It’s two years since I last competed in a road race, and this was my first in THR Racing colours.
The team rode an aggressive and consistent two days. Taking second place in an impressive team time trial, then winning both of the following road race stages!
Day 1 – Stage 1 – Team Time Trial
The first day consisted of two stages. A team time trial in the morning and a fifty mile road race in the afternoon.
We had a strong team of five so were looking forward to the time trial. It was a short course at only four miles, featuring two laps of the road race circuit we’d be riding later. The time for the team was taken from when the fourth man crossed the line.
We finished in second place, only eight seconds down from High on Bikes.
I had a good ride. The only incident was early on when I couldn’t find a gear big enough to get on the wheel of the rider in front of me! After what felt like an age of clicks and clunks I decided to get out of the saddle to spin my legs in a mad sprint to catch up. Luckily the chain finally threw itself into the smallest sprocket and I was able to get back on the wheel and settle in to the effort before I blew too hard.
We set out fast, riding aggressively from the start. Everyone took their turns, and despite the adrenaline pumping we rode smoothly and stayed together until the finish. Julian Pearson rode a solid final lap towing us to the finish with a huge pull up the final drag. When I stopped my Garmin we had averaged just shy of 30mph and I had put out around 325w.
Our time was good enough to put Julian in the Elite leaders jersey, and me in the 3rd Cat one.
After the stage (having put my feet up in the back of the car for a bit) I was surprised to be presented with the 3rd Cat leaders jersey. It was a size too big, making me look 6ft 2″ and 80kg but I didn’t mind. I never expected to be wearing it in the first place.
Day 1 – Stage 2 – Pimbo Road Race
During the downtime between stages the heavens opened and the course flooded for the road race. The rain eased off slightly before the start, giving us false hope for a dry ride, but as timely as a starting gun was back in full force as we rolled out on our first lap.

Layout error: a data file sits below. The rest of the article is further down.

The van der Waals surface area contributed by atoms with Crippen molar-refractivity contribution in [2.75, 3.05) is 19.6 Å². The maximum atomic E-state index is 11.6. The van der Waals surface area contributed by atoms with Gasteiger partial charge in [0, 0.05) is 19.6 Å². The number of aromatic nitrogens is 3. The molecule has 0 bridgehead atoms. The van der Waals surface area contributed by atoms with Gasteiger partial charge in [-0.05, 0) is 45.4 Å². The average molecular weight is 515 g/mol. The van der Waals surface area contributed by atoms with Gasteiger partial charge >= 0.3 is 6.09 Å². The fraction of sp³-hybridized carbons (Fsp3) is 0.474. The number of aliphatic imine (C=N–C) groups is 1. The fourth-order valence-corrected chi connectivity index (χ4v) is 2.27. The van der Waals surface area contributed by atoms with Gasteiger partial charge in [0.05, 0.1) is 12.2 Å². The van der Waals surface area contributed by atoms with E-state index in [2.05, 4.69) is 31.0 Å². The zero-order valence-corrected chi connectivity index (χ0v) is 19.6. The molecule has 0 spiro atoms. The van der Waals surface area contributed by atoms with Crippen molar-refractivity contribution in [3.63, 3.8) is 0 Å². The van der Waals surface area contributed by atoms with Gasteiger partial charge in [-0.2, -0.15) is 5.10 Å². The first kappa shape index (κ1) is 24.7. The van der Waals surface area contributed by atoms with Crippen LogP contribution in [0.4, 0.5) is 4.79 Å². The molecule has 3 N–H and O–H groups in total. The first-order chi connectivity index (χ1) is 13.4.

Maybe it was because of the weather? Perhaps there were just some tired legs but the race was much easier than I had anticipated. A short flat course like that I expected to be riding like a crit. Instead the laps ticked by without any real excitement. The most difficult part of the race was actually seeing where I was going with all the spray. While trying not to drink a gallon of dirty wheel water from the lads in front!
On the fifth lap a small group got away, including our own Ste Abbott. They created a good gap, and with a man up the road and good overall times on the GC thanks to a fast TTT, all the rest of our team had to do was make sure nothing else got away.
Matt Holmes put on a big chase, and the one bit of work I had to do was follow his wheel for a while as he pushed on. Matt is super strong and took a good chunk of time out of the leading group on his own.
It wasn’t long after that I noticed things started to feel a little spongy. At first I put it down to riding in the wet. The roads were so full of surface water it did feel like riding on a sponge at times. But no. Unfortunately this time my rear wheel had punctured and the only thing I could do was stick my hand up and let myself get spat out the back of the peloton.
Luckily I stopped right next to where the team had parked their cars. Nev Pearson kindly offered me a wheel, and after a little bit of faffing I was on my way again. My race though was over. I was only riding to start again the next day.
I completed a lap on my own before race organisers said I was okay to start tomorrow and didn’t need to complete the race.
And so with that, my first experience of Pimbo was over. Riding it with a special jersey on my bike felt great. It was a disappointment to lose it down to bad luck but hey, that’s life.
From the side of the road I was able to watch as our man in the break Ste Abbott went long, held on, and took an impressive win! Which also moved him up in to top spot on the General Classification!
The team rode fantastic all day.
Day 2 – Stage 3 – Clieves Hill Road Race